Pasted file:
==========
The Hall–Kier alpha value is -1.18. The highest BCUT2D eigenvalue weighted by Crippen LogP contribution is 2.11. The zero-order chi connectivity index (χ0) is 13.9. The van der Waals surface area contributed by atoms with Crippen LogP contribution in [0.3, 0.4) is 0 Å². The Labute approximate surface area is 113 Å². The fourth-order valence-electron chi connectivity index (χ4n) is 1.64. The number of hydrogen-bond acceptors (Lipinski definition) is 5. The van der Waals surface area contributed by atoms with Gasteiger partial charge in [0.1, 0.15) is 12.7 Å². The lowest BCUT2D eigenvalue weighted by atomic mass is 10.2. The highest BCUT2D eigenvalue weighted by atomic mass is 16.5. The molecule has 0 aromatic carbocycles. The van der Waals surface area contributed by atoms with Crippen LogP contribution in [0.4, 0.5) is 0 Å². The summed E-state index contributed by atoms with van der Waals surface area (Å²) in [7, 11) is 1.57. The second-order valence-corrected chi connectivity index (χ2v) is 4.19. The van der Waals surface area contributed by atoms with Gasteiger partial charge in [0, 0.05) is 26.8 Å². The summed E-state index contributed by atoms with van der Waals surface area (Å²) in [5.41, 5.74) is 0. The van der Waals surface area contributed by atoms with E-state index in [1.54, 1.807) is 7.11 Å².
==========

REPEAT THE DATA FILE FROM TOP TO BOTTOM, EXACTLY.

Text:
The Hall–Kier alpha value is -1.18. The highest BCUT2D eigenvalue weighted by Crippen LogP contribution is 2.11. The zero-order chi connectivity index (χ0) is 13.9. The van der Waals surface area contributed by atoms with Crippen LogP contribution in [0.3, 0.4) is 0 Å². The Labute approximate surface area is 113 Å². The fourth-order valence-electron chi connectivity index (χ4n) is 1.64. The number of hydrogen-bond acceptors (Lipinski definition) is 5. The van der Waals surface area contributed by atoms with Gasteiger partial charge in [0.1, 0.15) is 12.7 Å². The lowest BCUT2D eigenvalue weighted by atomic mass is 10.2. The highest BCUT2D eigenvalue weighted by atomic mass is 16.5. The molecule has 0 aromatic carbocycles. The van der Waals surface area contributed by atoms with Crippen LogP contribution in [0.4, 0.5) is 0 Å². The summed E-state index contributed by atoms with van der Waals surface area (Å²) in [7, 11) is 1.57. The second-order valence-corrected chi connectivity index (χ2v) is 4.19. The van der Waals surface area contributed by atoms with Gasteiger partial charge in [0, 0.05) is 26.8 Å². The summed E-state index contributed by atoms with van der Waals surface area (Å²) in [5.41, 5.74) is 0. The van der Waals surface area contributed by atoms with E-state index in [1.54, 1.807) is 7.11 Å².